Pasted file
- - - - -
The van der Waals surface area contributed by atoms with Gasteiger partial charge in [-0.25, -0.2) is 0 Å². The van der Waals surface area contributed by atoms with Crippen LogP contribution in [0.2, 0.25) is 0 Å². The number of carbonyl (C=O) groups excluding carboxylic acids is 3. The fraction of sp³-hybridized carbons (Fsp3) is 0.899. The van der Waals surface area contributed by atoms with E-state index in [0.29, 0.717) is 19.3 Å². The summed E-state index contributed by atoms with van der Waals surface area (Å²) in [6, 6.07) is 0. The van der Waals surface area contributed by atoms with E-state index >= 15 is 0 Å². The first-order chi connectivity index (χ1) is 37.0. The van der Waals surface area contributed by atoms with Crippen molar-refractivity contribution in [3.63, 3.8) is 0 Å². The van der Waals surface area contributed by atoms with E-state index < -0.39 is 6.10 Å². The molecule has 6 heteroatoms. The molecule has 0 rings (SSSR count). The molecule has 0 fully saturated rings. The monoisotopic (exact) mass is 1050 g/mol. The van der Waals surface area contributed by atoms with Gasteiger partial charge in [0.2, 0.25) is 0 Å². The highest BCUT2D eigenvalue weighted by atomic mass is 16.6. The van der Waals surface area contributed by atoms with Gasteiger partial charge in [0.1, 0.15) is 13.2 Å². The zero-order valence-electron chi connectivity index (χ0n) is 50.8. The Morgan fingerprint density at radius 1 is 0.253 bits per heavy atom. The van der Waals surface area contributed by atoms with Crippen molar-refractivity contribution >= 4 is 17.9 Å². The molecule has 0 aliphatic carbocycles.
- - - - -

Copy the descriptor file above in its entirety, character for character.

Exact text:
The van der Waals surface area contributed by atoms with Gasteiger partial charge in [-0.25, -0.2) is 0 Å². The van der Waals surface area contributed by atoms with Crippen LogP contribution in [0.2, 0.25) is 0 Å². The number of carbonyl (C=O) groups excluding carboxylic acids is 3. The fraction of sp³-hybridized carbons (Fsp3) is 0.899. The van der Waals surface area contributed by atoms with E-state index in [0.29, 0.717) is 19.3 Å². The summed E-state index contributed by atoms with van der Waals surface area (Å²) in [6, 6.07) is 0. The van der Waals surface area contributed by atoms with E-state index >= 15 is 0 Å². The first-order chi connectivity index (χ1) is 37.0. The van der Waals surface area contributed by atoms with Crippen molar-refractivity contribution in [3.63, 3.8) is 0 Å². The van der Waals surface area contributed by atoms with E-state index < -0.39 is 6.10 Å². The molecule has 6 heteroatoms. The molecule has 0 rings (SSSR count). The molecule has 0 fully saturated rings. The monoisotopic (exact) mass is 1050 g/mol. The van der Waals surface area contributed by atoms with Gasteiger partial charge in [0.2, 0.25) is 0 Å². The highest BCUT2D eigenvalue weighted by atomic mass is 16.6. The van der Waals surface area contributed by atoms with Gasteiger partial charge in [0.1, 0.15) is 13.2 Å². The zero-order valence-electron chi connectivity index (χ0n) is 50.8. The Morgan fingerprint density at radius 1 is 0.253 bits per heavy atom. The van der Waals surface area contributed by atoms with Crippen molar-refractivity contribution >= 4 is 17.9 Å². The molecule has 0 aliphatic carbocycles.